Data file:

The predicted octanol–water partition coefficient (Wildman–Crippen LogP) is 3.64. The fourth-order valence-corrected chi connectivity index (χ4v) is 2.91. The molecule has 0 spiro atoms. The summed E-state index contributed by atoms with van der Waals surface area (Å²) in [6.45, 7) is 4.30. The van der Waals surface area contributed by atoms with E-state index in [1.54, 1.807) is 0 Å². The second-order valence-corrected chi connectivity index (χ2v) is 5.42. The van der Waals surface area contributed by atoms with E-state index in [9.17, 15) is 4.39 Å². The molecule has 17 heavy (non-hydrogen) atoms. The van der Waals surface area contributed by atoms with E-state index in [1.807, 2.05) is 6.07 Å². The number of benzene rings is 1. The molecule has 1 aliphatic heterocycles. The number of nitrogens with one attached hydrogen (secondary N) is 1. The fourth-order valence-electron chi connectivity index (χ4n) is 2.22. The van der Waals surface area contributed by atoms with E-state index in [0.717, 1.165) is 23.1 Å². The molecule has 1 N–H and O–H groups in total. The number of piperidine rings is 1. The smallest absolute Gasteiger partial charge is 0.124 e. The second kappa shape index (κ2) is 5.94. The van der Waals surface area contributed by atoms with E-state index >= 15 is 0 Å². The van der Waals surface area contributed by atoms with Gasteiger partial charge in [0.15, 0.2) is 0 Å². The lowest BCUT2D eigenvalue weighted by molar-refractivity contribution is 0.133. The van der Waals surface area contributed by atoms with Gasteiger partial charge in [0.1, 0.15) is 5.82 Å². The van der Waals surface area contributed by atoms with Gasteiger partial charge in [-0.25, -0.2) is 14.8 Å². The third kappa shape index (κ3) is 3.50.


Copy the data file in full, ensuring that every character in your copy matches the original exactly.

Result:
The predicted octanol–water partition coefficient (Wildman–Crippen LogP) is 3.64. The fourth-order valence-corrected chi connectivity index (χ4v) is 2.91. The molecule has 0 spiro atoms. The summed E-state index contributed by atoms with van der Waals surface area (Å²) in [6.45, 7) is 4.30. The van der Waals surface area contributed by atoms with E-state index in [1.54, 1.807) is 0 Å². The second-order valence-corrected chi connectivity index (χ2v) is 5.42. The van der Waals surface area contributed by atoms with E-state index in [9.17, 15) is 4.39 Å². The molecule has 17 heavy (non-hydrogen) atoms. The van der Waals surface area contributed by atoms with E-state index in [1.807, 2.05) is 6.07 Å². The number of benzene rings is 1. The molecule has 1 aliphatic heterocycles. The number of nitrogens with one attached hydrogen (secondary N) is 1. The fourth-order valence-electron chi connectivity index (χ4n) is 2.22. The van der Waals surface area contributed by atoms with E-state index in [0.717, 1.165) is 23.1 Å². The molecule has 1 N–H and O–H groups in total. The number of piperidine rings is 1. The smallest absolute Gasteiger partial charge is 0.124 e. The second kappa shape index (κ2) is 5.94. The van der Waals surface area contributed by atoms with E-state index >= 15 is 0 Å². The van der Waals surface area contributed by atoms with Gasteiger partial charge in [0.15, 0.2) is 0 Å². The lowest BCUT2D eigenvalue weighted by molar-refractivity contribution is 0.133. The van der Waals surface area contributed by atoms with Gasteiger partial charge in [0.1, 0.15) is 5.82 Å². The van der Waals surface area contributed by atoms with Gasteiger partial charge in [-0.25, -0.2) is 14.8 Å². The third kappa shape index (κ3) is 3.50.